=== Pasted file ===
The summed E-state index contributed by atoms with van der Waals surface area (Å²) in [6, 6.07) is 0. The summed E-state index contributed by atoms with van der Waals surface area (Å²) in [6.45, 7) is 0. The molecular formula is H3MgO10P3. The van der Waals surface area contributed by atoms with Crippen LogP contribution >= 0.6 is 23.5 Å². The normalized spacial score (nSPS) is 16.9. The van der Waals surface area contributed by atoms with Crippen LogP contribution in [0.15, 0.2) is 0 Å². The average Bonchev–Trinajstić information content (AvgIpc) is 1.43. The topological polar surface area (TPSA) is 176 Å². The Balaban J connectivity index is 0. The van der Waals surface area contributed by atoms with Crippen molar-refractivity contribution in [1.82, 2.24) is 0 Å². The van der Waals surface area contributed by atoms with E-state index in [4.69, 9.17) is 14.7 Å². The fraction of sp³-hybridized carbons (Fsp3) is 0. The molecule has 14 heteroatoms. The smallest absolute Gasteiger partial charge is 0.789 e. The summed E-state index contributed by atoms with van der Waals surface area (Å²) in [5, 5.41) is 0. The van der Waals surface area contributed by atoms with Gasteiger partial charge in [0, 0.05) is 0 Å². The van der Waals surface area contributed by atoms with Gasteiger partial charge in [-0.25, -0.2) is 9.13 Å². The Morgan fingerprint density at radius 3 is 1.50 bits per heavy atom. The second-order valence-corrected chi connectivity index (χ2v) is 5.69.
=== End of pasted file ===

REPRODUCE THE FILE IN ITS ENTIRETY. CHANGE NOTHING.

The summed E-state index contributed by atoms with van der Waals surface area (Å²) in [6, 6.07) is 0. The summed E-state index contributed by atoms with van der Waals surface area (Å²) in [6.45, 7) is 0. The molecular formula is H3MgO10P3. The van der Waals surface area contributed by atoms with Crippen LogP contribution >= 0.6 is 23.5 Å². The normalized spacial score (nSPS) is 16.9. The van der Waals surface area contributed by atoms with Crippen LogP contribution in [0.15, 0.2) is 0 Å². The average Bonchev–Trinajstić information content (AvgIpc) is 1.43. The topological polar surface area (TPSA) is 176 Å². The Balaban J connectivity index is 0. The van der Waals surface area contributed by atoms with Crippen molar-refractivity contribution in [1.82, 2.24) is 0 Å². The van der Waals surface area contributed by atoms with E-state index in [4.69, 9.17) is 14.7 Å². The fraction of sp³-hybridized carbons (Fsp3) is 0. The molecule has 14 heteroatoms. The smallest absolute Gasteiger partial charge is 0.789 e. The summed E-state index contributed by atoms with van der Waals surface area (Å²) in [5, 5.41) is 0. The van der Waals surface area contributed by atoms with Gasteiger partial charge in [0, 0.05) is 0 Å². The van der Waals surface area contributed by atoms with Gasteiger partial charge in [-0.25, -0.2) is 9.13 Å². The Morgan fingerprint density at radius 3 is 1.50 bits per heavy atom. The second-order valence-corrected chi connectivity index (χ2v) is 5.69.